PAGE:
LARGER SKETCH of a typical septic effluent gravity dosing system - Alternating Bed Septic System Designs
     

  • ALTERNATING BED SEPTIC SYSTEMS - CONTENTS: Alternating bed septic systems with parallel or interspersed drainfields. What is an alternating bed septic system?
    • How Far Apart Are the Alternating Septic Bed Drainfield Trenches and Leach Lines?
    • How is Effluent Dispersal Switched Between Alternating Septic System Beds
    • How Often is Effluent Distribution Switched Between Alternating Septic Beds
  • POST a QUESTION or READ FAQs about septic dosing systems and alternating bed septic system designs
  • REFERENCES

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This article defines, illustrates, and explains the operation of alternate bed (or alternating bed) septic systems, a variation on dosing systems for septic system effluent final treatment and disposal. We explain how alternating bed septic drainfields work, how the fields are switched, and how often they are alternated or switched.

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Alternating Bed Septic Systems Explained

While alternating bed septic systems are not complicated and are discussed here as a septic design alternative, the concept - manually or automatically switching effluent disposal between two or more collections of drainfield trenches - is similar to septic dosing systems in concept. Readers of this article should also see GRAVITY/SIPHON DOSING SYSTEMS and also PRESSURE DOSING SYSTEMS. Page top image shows a sketch of a basic septic system design using gravity dosing, with effluent flowing from a septic tank to a dosing chamber and from there to a drainfield. Image: Indiana state health department.

What is an alternating bed septic system?

Alternating bed septic system designs are intended to decrease hydraulic overloading of septic drainfield soils by switching effluent distribution between two or more sets of septic drainfield trenches.

The alternating drainfield areas may be uniformly interspersed (alternating individual septic drainfield lines) or they may be parallel in the same area, or they may even be in completely different physical areas on a property. The layout choice for alternating septic bed systems depends on the space available as well as soil characteristics.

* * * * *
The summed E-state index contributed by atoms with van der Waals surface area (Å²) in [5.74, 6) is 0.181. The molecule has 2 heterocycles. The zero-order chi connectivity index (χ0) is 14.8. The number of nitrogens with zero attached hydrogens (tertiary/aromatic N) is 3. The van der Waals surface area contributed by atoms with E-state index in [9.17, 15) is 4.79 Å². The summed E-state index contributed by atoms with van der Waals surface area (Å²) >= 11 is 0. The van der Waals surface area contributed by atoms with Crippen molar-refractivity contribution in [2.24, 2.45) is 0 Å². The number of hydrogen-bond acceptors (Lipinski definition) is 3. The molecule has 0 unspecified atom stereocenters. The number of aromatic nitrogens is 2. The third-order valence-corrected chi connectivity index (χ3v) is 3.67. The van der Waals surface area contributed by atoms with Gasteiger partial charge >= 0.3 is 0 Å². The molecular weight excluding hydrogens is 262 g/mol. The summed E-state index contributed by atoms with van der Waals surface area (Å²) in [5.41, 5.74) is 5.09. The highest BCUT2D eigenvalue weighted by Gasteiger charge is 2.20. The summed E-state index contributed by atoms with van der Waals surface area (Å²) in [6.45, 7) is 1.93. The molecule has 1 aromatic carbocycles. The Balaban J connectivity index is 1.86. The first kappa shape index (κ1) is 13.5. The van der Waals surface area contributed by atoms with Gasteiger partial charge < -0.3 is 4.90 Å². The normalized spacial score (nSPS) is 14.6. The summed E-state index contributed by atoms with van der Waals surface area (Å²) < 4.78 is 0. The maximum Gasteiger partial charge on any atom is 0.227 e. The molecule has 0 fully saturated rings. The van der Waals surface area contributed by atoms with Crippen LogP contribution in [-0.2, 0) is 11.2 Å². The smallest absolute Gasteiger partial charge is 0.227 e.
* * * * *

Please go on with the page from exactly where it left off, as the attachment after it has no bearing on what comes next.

In the U.S., some states such as Massachusetts, define alternating bed systems as a design intended to provide a backup septic capacity: " Alternating Bed Systems - Also known as an alternating leachfield. An absorption system designed with a backup absorption field for use while the primary absorption field rests."

How Far Apart Are the Alternating Septic Bed Drainfield Trenches and Leach Lines?

The answer is, it depends: on

  • The amount of site space available
  • The percolation rate and other characteristics of the drainfield soils
  • State and local building and health codes
  • Common local practices: often traditional drainfield trenches were separated by 6' ( 7' in some areas) and septic drainfield trenches are usually limited to 100' in length. Some installers place alternative septic trenches between the original drainfield lines. particularly where an alternating bed septic design is being considered, this seems to us quite reasonable: excavation of a slow or failing septic drainfield trench and examination of it in cross section usually discloses that the soil clogging that is occurring is in the first few inches of soil around the drainfield trench perimeter.
  • See SEPTIC DRAINFIELD SIZE and see SEPTIC DRAINFIELD SHAPE which includes septic trench specifications.

How is Effluent Dispersal Switched Between Alternating Septic System Beds

Alternating drainfield designs are used most often on flat sites and in combination with a programmable or timed automatic distributing valve, but they may be operated manually.

Our friend and associate Victor Faggella reports a long-standing and traditional alternating septic bed design at which the property owner simply opened the distribution box for his drainfield and periodically switched a plug from one set of drainfield pipes to the other. (See SEPTIC D-BOX INSTALL REPAIR)

An example of a floating outlet design for dosing systems and that can be adapted to alternating bed septic system designs to handle dosing type septic system effluent disposal can be seen in animation at Rissy Plastics FLOUT floating outlet for septic effluent dispersal.

How Often is Effluent Distribution Switched Between Alternating Septic Beds

Sometimes installed as a retrofit where an existing septic drainfield is failing, the contractor may make a backup absorption field, adding the ability to route septic tank effluent to either field.

The "backup" septic drainfield is used while the primary field is rested and allowed to recover through biological activity. In this design septic drainfields or leaching beds are often alternated every 6 months. We recommend that the alternation dates be shifted so as to avoid always using the same field during the wettest months of the year.

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